# How to fit experimental data with by numerical integration?

folks.

I'm a begginer with Mathematica and all I know is just a few basics commands and i'm trying to improve it.

I have this list of experimental data taken from a paper which describes the magnetization of a sample (actually a rock) toward the equilibrium when subject to an external magnetic field (y axis is magnetization, x axis is time in log scale):

data={{0.995, 0.142}, {3.003, 0.2}, {5.908, 0.25}, {10.525, 0.36}, {13.617,
0.498}, {24.321, 0.616}, {33.917, 0.599}, {47.843, 0.7}, {64.172,
0.835}, {91.353, 1.102}, {126.745, 1.083}, {174.118,
1.225}, {225.059, 1.133}, {292.998, 1.165}, {369.133,
1.298}, {640.295, 1.365}, {828.169, 1.298}, {1255.39,
1.373}, {1496.61, 1.409}, {1942.79, 1.538}}


This data should be ploted using LogLinearPlot[data] which yields:

There's a integral equation that should fit this data:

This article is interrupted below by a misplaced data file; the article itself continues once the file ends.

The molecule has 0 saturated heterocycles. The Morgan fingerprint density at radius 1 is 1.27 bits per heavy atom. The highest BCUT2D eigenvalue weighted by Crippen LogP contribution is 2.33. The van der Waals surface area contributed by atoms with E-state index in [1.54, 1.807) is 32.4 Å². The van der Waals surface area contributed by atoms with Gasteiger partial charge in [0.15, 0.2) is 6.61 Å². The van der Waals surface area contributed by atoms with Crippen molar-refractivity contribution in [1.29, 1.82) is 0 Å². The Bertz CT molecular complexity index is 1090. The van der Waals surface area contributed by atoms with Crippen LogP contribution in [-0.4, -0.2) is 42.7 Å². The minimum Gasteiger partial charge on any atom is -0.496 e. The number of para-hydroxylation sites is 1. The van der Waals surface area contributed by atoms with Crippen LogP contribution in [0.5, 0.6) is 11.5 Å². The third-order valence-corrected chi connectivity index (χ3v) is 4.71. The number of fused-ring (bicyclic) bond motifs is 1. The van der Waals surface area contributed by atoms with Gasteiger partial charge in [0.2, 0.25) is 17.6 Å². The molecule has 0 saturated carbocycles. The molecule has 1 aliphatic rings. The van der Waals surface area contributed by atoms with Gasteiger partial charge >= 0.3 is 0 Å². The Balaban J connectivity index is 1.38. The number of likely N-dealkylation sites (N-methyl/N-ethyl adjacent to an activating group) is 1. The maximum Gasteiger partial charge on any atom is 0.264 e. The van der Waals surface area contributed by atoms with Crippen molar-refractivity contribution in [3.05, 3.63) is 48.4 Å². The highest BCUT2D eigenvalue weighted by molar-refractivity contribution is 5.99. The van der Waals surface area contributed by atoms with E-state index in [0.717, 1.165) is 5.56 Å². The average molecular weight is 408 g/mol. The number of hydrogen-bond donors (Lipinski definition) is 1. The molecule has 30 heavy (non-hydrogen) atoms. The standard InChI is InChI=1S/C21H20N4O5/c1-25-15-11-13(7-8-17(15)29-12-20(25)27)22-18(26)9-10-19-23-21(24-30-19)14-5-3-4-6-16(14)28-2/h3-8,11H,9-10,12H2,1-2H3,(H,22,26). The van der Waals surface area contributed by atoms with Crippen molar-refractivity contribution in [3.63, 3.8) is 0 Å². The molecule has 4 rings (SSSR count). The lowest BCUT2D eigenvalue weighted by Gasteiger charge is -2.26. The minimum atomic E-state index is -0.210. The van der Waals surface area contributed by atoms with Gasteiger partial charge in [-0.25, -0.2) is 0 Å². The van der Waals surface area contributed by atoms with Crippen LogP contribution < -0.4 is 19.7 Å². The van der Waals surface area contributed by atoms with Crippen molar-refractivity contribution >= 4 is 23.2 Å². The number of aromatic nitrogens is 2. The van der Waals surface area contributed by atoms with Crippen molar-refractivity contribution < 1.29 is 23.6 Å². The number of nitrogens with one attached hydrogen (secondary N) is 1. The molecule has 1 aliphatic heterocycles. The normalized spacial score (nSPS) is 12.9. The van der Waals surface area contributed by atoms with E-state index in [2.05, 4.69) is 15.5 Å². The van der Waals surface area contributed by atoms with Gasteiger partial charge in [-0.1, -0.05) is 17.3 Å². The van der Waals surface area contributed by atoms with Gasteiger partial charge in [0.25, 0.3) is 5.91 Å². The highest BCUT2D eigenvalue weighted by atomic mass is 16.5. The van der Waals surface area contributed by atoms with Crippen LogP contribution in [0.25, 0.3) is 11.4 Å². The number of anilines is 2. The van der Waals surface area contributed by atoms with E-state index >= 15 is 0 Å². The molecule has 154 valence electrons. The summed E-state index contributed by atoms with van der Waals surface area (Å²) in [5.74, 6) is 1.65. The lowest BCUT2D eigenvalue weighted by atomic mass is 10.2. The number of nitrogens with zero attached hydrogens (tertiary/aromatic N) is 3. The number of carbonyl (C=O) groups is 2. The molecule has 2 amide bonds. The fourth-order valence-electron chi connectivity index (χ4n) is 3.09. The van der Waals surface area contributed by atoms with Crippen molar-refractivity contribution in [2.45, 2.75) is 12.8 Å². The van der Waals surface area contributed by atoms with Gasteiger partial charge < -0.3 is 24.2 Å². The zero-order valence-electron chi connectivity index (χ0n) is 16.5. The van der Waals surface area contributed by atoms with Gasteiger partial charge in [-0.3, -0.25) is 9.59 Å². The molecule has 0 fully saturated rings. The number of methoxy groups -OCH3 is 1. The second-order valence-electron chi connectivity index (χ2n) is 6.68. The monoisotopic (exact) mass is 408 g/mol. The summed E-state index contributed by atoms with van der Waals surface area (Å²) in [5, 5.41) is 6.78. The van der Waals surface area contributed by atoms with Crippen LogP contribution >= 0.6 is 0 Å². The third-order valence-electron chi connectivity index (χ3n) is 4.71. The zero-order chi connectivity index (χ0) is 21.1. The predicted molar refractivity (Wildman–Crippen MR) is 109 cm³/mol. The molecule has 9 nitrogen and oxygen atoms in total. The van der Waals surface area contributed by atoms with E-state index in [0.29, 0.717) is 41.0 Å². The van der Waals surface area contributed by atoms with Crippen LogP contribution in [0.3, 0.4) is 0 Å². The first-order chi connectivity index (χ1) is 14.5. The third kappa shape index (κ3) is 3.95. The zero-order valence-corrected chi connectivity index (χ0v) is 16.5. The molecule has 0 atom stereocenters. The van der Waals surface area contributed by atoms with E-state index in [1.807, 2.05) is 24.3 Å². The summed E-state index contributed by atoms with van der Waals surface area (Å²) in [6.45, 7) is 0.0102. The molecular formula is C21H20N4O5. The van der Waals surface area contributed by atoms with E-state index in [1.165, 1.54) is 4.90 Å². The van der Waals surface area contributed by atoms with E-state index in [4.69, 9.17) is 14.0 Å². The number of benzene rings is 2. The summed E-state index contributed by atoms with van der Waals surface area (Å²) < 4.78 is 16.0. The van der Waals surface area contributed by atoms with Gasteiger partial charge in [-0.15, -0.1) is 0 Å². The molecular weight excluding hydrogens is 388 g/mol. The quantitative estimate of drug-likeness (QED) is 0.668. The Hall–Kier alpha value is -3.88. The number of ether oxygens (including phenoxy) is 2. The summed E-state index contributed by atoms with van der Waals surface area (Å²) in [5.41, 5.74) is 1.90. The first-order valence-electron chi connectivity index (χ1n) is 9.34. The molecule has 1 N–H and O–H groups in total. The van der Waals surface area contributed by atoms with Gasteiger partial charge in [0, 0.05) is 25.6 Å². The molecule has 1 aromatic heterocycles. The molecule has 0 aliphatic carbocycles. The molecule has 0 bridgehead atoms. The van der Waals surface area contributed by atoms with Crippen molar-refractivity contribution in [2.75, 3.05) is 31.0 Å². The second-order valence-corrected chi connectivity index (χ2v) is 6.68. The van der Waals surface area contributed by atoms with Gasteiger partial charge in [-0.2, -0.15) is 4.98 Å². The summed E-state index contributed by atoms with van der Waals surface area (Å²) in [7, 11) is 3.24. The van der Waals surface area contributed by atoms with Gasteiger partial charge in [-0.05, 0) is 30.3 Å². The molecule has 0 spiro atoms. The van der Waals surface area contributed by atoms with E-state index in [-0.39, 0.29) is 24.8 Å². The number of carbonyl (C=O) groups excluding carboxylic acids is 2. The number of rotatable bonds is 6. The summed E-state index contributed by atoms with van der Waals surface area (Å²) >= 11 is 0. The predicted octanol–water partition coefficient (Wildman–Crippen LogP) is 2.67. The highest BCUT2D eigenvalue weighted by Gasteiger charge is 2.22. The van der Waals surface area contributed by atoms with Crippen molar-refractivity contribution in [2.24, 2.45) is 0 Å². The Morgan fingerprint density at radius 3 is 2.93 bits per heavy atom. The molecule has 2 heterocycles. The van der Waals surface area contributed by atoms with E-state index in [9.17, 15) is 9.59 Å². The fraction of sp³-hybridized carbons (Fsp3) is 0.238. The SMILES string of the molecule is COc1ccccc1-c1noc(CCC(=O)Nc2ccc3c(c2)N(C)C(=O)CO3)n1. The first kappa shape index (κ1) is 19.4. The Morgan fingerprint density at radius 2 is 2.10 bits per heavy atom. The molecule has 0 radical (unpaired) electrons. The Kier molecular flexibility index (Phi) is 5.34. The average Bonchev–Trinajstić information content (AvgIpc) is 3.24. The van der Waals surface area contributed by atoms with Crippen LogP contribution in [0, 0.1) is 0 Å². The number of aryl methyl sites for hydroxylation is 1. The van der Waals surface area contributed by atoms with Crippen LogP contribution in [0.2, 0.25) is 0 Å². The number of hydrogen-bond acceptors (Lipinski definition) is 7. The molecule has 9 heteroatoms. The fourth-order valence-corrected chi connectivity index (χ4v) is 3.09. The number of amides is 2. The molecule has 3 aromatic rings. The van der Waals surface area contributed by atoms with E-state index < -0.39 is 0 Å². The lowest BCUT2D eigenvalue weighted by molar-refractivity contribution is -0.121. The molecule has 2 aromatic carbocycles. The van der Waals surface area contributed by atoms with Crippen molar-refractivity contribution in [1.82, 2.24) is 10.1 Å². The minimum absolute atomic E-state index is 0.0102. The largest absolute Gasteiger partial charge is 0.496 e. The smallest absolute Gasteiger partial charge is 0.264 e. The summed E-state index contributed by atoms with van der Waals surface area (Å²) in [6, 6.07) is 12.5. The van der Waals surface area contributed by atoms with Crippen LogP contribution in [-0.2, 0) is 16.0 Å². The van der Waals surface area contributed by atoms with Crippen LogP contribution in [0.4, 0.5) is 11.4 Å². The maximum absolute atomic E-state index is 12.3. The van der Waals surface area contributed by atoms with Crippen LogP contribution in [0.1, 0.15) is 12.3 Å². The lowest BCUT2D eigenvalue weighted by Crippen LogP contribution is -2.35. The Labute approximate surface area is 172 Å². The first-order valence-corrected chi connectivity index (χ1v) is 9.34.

$$m(t) = \int N V M_{eq} (1-e^{-t/\tau})f(V) dV$$

where $$N$$ is the total number of particle, $$t$$ is the elapsed time,$$V$$ the volume of the particles, $$M_{eq}$$ the magnetization at the equilibrium state,$$\tau$$ is a parameter that dependes on $$V$$ and $$f(V)$$ is the distribution of volume of the particles.

I'd like to know:

i)if it's possible (and if so, how to do it) to fit this data using this integral equation with, for instance, a log gaussian distribution $$f(V)$$.

ii) Given this equation, is there a way to create a routine which calculates the best-fitting of the data and, as an output, gives the $$f(V)$$ distribution which provides this best fitting?

• Hi, user64494. Thanks for your feedback. So let's suppose that I have a log-normal distribution $f(V)$. Is there a way to numerically solve the equation using the given distribution and plot this solution as a function of time $t$? – José Augusto Devienne May 2 '19 at 18:36